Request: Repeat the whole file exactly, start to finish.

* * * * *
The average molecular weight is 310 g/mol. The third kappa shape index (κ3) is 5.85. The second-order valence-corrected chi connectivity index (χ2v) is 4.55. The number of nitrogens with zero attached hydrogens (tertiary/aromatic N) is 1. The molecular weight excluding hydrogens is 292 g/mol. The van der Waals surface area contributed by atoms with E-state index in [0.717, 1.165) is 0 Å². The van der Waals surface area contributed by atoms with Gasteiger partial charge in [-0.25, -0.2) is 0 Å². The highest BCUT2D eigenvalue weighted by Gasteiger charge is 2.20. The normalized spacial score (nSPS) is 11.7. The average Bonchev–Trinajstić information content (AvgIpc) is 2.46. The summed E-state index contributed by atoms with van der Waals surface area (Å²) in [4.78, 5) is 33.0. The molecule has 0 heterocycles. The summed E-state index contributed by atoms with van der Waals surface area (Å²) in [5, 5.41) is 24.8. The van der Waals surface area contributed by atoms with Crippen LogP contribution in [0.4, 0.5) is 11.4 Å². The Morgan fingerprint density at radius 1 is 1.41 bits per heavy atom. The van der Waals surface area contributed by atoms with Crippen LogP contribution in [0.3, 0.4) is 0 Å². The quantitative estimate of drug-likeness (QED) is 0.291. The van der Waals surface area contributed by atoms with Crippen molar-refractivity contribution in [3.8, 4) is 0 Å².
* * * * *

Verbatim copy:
The average molecular weight is 310 g/mol. The third kappa shape index (κ3) is 5.85. The second-order valence-corrected chi connectivity index (χ2v) is 4.55. The number of nitrogens with zero attached hydrogens (tertiary/aromatic N) is 1. The molecular weight excluding hydrogens is 292 g/mol. The van der Waals surface area contributed by atoms with E-state index in [0.717, 1.165) is 0 Å². The van der Waals surface area contributed by atoms with Gasteiger partial charge in [-0.25, -0.2) is 0 Å². The highest BCUT2D eigenvalue weighted by Gasteiger charge is 2.20. The normalized spacial score (nSPS) is 11.7. The average Bonchev–Trinajstić information content (AvgIpc) is 2.46. The summed E-state index contributed by atoms with van der Waals surface area (Å²) in [4.78, 5) is 33.0. The molecule has 0 heterocycles. The summed E-state index contributed by atoms with van der Waals surface area (Å²) in [5, 5.41) is 24.8. The van der Waals surface area contributed by atoms with Crippen LogP contribution in [0.4, 0.5) is 11.4 Å². The Morgan fingerprint density at radius 1 is 1.41 bits per heavy atom. The van der Waals surface area contributed by atoms with Crippen LogP contribution in [0.3, 0.4) is 0 Å². The quantitative estimate of drug-likeness (QED) is 0.291. The van der Waals surface area contributed by atoms with Crippen molar-refractivity contribution in [3.8, 4) is 0 Å².